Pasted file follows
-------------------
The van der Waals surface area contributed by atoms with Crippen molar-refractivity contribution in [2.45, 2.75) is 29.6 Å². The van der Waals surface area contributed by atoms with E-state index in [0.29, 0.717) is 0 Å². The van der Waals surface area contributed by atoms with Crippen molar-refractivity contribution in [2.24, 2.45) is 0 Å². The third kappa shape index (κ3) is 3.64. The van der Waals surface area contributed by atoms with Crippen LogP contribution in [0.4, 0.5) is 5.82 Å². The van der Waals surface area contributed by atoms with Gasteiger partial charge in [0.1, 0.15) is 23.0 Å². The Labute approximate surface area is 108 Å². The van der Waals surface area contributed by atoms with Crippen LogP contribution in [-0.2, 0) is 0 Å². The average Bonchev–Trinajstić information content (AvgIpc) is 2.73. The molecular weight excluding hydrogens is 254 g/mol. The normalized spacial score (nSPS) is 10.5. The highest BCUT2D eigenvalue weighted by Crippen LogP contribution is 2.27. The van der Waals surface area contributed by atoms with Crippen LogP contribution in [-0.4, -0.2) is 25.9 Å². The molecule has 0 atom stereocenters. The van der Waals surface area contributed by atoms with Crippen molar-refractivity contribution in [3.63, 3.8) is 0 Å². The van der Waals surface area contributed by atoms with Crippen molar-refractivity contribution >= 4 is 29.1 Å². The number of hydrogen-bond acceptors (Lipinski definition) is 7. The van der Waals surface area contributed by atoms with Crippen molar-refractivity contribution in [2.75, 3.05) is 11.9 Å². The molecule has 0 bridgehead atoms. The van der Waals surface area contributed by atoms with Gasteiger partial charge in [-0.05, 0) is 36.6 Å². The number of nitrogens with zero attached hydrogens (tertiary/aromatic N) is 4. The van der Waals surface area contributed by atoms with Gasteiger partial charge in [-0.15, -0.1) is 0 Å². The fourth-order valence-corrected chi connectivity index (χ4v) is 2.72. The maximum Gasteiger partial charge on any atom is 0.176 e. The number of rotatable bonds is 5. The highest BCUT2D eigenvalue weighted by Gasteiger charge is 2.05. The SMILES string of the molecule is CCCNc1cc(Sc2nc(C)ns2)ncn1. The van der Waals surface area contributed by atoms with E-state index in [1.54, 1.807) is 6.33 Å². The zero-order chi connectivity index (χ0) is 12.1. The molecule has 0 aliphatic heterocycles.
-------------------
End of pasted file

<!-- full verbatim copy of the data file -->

The van der Waals surface area contributed by atoms with Crippen molar-refractivity contribution in [2.45, 2.75) is 29.6 Å². The van der Waals surface area contributed by atoms with E-state index in [0.29, 0.717) is 0 Å². The van der Waals surface area contributed by atoms with Crippen molar-refractivity contribution in [2.24, 2.45) is 0 Å². The third kappa shape index (κ3) is 3.64. The van der Waals surface area contributed by atoms with Crippen LogP contribution in [0.4, 0.5) is 5.82 Å². The van der Waals surface area contributed by atoms with Gasteiger partial charge in [0.1, 0.15) is 23.0 Å². The Labute approximate surface area is 108 Å². The van der Waals surface area contributed by atoms with Crippen LogP contribution in [-0.2, 0) is 0 Å². The average Bonchev–Trinajstić information content (AvgIpc) is 2.73. The molecular weight excluding hydrogens is 254 g/mol. The normalized spacial score (nSPS) is 10.5. The highest BCUT2D eigenvalue weighted by Crippen LogP contribution is 2.27. The van der Waals surface area contributed by atoms with Crippen LogP contribution in [-0.4, -0.2) is 25.9 Å². The molecule has 0 atom stereocenters. The van der Waals surface area contributed by atoms with Crippen molar-refractivity contribution in [3.63, 3.8) is 0 Å². The van der Waals surface area contributed by atoms with Crippen molar-refractivity contribution >= 4 is 29.1 Å². The number of hydrogen-bond acceptors (Lipinski definition) is 7. The van der Waals surface area contributed by atoms with Crippen molar-refractivity contribution in [2.75, 3.05) is 11.9 Å². The molecule has 0 bridgehead atoms. The van der Waals surface area contributed by atoms with Gasteiger partial charge in [-0.05, 0) is 36.6 Å². The number of nitrogens with zero attached hydrogens (tertiary/aromatic N) is 4. The van der Waals surface area contributed by atoms with Gasteiger partial charge in [-0.15, -0.1) is 0 Å². The fourth-order valence-corrected chi connectivity index (χ4v) is 2.72. The maximum Gasteiger partial charge on any atom is 0.176 e. The number of rotatable bonds is 5. The highest BCUT2D eigenvalue weighted by Gasteiger charge is 2.05. The SMILES string of the molecule is CCCNc1cc(Sc2nc(C)ns2)ncn1. The van der Waals surface area contributed by atoms with E-state index in [1.54, 1.807) is 6.33 Å². The zero-order chi connectivity index (χ0) is 12.1. The molecule has 0 aliphatic heterocycles.